The novel polyamine analogue CGC-11093 enhances the antimyeloma activity of bortezomib

Authors:
Carew JS, Nawrocki ST, Reddy VK, Bush D, Rehg JE, Goodwin A, Houghton JA, Casero RA Jr, Marton LJ, Cleveland JL
In:
Source: Cancer Res
Publication Date: (2008)
Issue: 68(12): 4783-90
Research Area:
Cancer Research/Cell Biology
Immunotherapy / Hematology
Cells used in publication:
NCI-H929 [H929]
Species: human
Tissue Origin: blood
U266
Species: human
Tissue Origin: blood
Platform:
Nucleofectorâ„¢ I/II/2b
Abstract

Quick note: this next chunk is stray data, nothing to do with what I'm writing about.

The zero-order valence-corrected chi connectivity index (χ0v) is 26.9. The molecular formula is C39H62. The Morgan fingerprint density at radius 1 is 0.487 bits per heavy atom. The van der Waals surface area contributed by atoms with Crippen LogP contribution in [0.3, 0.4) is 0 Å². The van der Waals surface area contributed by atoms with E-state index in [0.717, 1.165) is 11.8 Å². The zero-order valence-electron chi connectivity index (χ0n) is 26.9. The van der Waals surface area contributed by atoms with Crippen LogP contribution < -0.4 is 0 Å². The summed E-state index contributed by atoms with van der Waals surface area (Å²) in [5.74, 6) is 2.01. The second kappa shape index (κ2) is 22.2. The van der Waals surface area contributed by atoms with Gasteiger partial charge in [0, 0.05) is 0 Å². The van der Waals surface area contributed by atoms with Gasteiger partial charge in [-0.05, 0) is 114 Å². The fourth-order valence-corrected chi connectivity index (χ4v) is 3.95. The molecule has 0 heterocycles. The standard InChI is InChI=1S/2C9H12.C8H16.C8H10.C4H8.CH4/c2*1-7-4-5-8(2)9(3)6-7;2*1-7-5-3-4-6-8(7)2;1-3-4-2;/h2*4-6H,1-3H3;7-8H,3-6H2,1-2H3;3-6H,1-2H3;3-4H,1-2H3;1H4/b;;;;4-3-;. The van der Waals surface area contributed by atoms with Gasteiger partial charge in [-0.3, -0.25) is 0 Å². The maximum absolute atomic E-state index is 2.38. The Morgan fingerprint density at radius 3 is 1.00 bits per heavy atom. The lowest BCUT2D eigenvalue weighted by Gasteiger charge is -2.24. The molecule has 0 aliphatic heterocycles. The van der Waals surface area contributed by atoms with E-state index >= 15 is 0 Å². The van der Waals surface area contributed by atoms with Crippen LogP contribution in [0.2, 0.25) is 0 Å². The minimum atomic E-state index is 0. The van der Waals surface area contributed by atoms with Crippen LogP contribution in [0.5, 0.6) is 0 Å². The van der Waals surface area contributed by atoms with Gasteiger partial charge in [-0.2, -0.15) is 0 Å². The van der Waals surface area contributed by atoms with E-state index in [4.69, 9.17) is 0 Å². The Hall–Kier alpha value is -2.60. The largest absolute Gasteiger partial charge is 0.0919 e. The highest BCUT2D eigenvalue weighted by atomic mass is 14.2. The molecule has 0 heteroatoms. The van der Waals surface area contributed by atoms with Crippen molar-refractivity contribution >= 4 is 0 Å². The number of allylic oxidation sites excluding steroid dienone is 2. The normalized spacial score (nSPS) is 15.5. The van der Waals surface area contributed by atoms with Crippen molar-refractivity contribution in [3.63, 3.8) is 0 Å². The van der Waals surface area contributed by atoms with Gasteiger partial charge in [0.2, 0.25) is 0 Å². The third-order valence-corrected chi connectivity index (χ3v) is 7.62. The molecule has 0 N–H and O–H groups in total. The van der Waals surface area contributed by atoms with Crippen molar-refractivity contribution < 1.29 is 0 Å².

Multiple myeloma (MM) is an incurable plasma cell malignancy. The recent successes of the proteasome inhibitor bortezomib in MM therapy have prompted investigations of its efficacy in combination with other anticancer agents. Polyamines play important roles in regulating tumor cell proliferation and angiogenesis and represent an important therapeutic target. CGC-11093 is a novel polyamine analogue that has completed a phase I clinical trial for the treatment of cancer. Here, we report that CGC-11093 selectively augments the in vitro and in vivo antimyeloma activity of bortezomib. Specifically, the combination of CGC-11093 and bortezomib compromised MM viability and clonogenic survival, and increased drug-induced apoptosis over that achieved by either single agent. Xenografts of MM tumors treated with this combination had marked increases in phospho-c-Jun-NH(2)-kinase (JNK)-positive cells and apoptosis, and corresponding reductions in tumor burden, tumor vasculature, and the expression of proliferating cell nuclear antigen and the proangiogenic cytokine vascular endothelial growth factor. Furthermore, inhibition of JNK with a pharmacologic inhibitor or by selective knockdown blunted the efficacy of CGC-11093 and bortezomib. Therefore, CGC-11093 enhances the anticancer activity of bortezomib by augmenting JNK-mediated apoptosis and blocking angiogenesis. These findings support the study of the use of the combination of bortezomib and CGC-11093 in MM patients that fail to respond to frontline therapy.